From Wavelet Transforms to Convolutional Neural Networks - part 1

Autor: Jean Feydy

In this workshop, we're going to classify images using neural networks and nonlinear image transforms. The emphasis will be put on models' architectures: the actual training and visualization code is wrapped into routines such as "evaluate_model" which are located in the "model_utils" file.

The main purpose of these sandbox notebooks is to let you play around with models, "neurons" and convolution filters. As you get to see how these things work under the hood, you should hopefully understand:

  • Just how much of a game changer the Autodiff+GPU combo can be: today in Computer Vision (and Natural Language Processing), tomorrow in your own research field - whatever it is.
  • How Convolutional Neural Networks can be linked, (at the very least) from an algorithmic perspective, to Wavelet Transforms.
  • That the current "Artifical Intelligence" hype around image processing algorithms does not come from scientists. Using momentum-based gradient descent (i.e. letting a heavy ball roll on a hyper-surface of potential) to fine tune the parameters of a Wavelet-like transform can help you to extract the most relevant features in your signal - which is an incredibly useful pre-processing step with tons of industrial applications. But it can not, in any way, model thought. As far as the modelling and understanding of cognitive processes is concerned, we're still very much in the stone age.

Anyway, let's get started. If you haven't done it already, please go through the PyTorch syntax tutorial available here:

Gradient descent in high dimension: the stealth regularization prior

In the Deep Learning literature, researchers tend to use (stochastic/momentum-based) gradient descent as their go-to optimization procedure: this algorithm is both simple to implement and efficient in practice. But is it as innocuous/trivial as it seems to be? No, it isn't.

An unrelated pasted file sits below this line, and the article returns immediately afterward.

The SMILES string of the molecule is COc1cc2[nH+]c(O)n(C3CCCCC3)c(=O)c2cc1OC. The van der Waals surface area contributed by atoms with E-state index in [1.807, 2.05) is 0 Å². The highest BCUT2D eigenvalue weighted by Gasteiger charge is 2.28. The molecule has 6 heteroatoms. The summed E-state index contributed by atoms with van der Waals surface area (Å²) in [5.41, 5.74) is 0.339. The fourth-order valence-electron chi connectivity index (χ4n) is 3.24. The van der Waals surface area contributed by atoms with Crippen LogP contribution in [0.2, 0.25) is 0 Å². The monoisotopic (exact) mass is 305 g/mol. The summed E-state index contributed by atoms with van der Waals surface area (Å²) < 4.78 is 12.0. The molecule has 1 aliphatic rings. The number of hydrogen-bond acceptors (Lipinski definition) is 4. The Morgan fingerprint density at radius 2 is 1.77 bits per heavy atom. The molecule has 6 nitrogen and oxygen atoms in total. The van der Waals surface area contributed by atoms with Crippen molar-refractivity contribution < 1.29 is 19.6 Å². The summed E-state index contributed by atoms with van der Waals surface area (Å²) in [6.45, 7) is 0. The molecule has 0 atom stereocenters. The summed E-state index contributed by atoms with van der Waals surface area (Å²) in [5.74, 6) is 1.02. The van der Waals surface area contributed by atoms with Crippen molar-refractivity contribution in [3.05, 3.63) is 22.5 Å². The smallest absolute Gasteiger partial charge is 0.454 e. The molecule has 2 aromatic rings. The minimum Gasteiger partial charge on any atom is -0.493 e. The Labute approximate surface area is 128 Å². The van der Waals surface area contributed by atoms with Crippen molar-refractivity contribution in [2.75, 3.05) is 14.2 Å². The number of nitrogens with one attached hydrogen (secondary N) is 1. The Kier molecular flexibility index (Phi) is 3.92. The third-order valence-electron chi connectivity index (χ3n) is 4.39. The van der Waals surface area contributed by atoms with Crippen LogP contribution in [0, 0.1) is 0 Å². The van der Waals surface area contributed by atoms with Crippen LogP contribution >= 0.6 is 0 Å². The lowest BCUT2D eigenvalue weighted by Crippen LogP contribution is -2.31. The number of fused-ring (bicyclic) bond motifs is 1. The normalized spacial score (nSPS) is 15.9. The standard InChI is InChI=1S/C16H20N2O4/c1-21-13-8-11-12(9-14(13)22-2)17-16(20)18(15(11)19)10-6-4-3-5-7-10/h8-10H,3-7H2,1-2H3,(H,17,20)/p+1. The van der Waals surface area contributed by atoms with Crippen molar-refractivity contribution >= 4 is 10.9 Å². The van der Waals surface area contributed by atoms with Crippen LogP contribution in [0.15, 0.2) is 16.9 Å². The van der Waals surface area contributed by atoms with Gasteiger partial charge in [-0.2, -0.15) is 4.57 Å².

The gradient depends on your underlying metric. As we've seen in the previous workshop sessions, the gradient is fundamentally a metric object. If $f:X\rightarrow Y$ is a differentiable function between two Euclidean/Hilbert spaces, it is defined as the adjoint of the differential seen through the Riesz isomorphism; that is, as the unique application $\partial_x f(x_0) : Y \rightarrow X$ such that

$$\forall\, b \in Y, \forall\, \delta x \in X,~~~ \langle f(x_0+\delta x) \, ,\, b \rangle_Y ~=~ \langle f(x_0) \, ,\, b \rangle_Y ~+~ \langle \delta x \,,\, \partial_x f(x_0).b \rangle_X ~+~ o(\delta x).$$

If $f : \mathbb{R}^N \rightarrow \mathbb{R}$ is a cost function, PyTorch computes its "algorithmic" gradient

$$\partial_x^{L^2} f(x_0):\mathbb{R}\rightarrow \mathbb{R}^N ~\simeq~ ( \partial_{x[1]} f(x_0), \cdots, \partial_{x[N]} f(x_0) )^T$$

is nothing but the $L^2$-gradient associated to the simplistic $L^2$-norm on $X=\mathbb{R}^N$:

$$\forall\, x \in \mathbb{R}^N, ~~ \langle x, x \rangle_X ~=~ \sum_i x[i]^2.$$

More often than not, this choice is a good one; but you should never forget how dependent it is on the way you encoded your data vector $x$: with respect to your real-life problem, the $L^2$ gradient is just as (ir)relevant as the $L^2$ unit ball. Does it make sense? Great. Otherwise, you should be really careful about the bias, the implicit regularization prior you're introducing in your algorithm.

To illustrate this, consider the minimization of a blur-distance function

$$f_{k,y} : x\in \mathbb{R}^N \mapsto \| k\star x - y \|_2^2,$$

where $y \in \mathbb{R}^N$ is a target signal and $k$ is a 1d-convolution kernel. If the Fourier transform of $k$ is never equal to zero, the associated convolution operator is invertible; in this case (say, if $k$ is Gaussian), $f_{k,y}$ is a positive definite quadratic form defined on $\mathbb{R}^N$, whose unique minimum is the well-defined signal

$$x^* ~=~ k^{(-1)} \star y.$$

The strictly convex function $f_{k,y}$ is as simple as it gets, in a finite-dimensional space: therefore, a standard gradient descent (or any similar algorithm) should quickly converge to $x^*$, the unique signal such that $k\star x^* = y$. Let's see how this works in practice.

In [4]:
# PyTorch import
from __future__ import print_function
import torch
import torch.nn as nn
import torch.nn.functional as F
import torch.optim as optim
from torchvision import datasets, transforms, utils
from torch.autograd import Variable
import itertools
import model_utils as MU

# Performance monitoring
from time import process_time
import matplotlib.pyplot as plt
import numpy as np
from scipy.signal import get_window
# Interactive plots "magic line"
%matplotlib nbagg
In [90]:
Resolution = 100 # N = Resolution * 6 + 1

# Generate a sharp, good-looking test 1D signal
t        = np.linspace(0, 6, 6*Resolution + 1)
y        = 0. * t
y[1 < t] = 1.
y[2 < t] = (t[2<t]-3)**2
y[3 < t] = np.sin( 5.5*np.pi*(t[3<t]-3) )**2
y[4 < t] = 5-t[4<t]
y[5 < t] = 0.

y = Variable(torch.from_numpy(y).float(), requires_grad = False )
In [91]:
class BlurDistance(nn.Module) :
    Implements a simplistic 1D operator, which applies a gaussian blur
    before computing a squared L2 distance to the target y.
    def __init__(self, sigma) :
        "Defines the parameters of the model."
        super(BlurDistance, self).__init__()
        # Computes the correct gaussian filter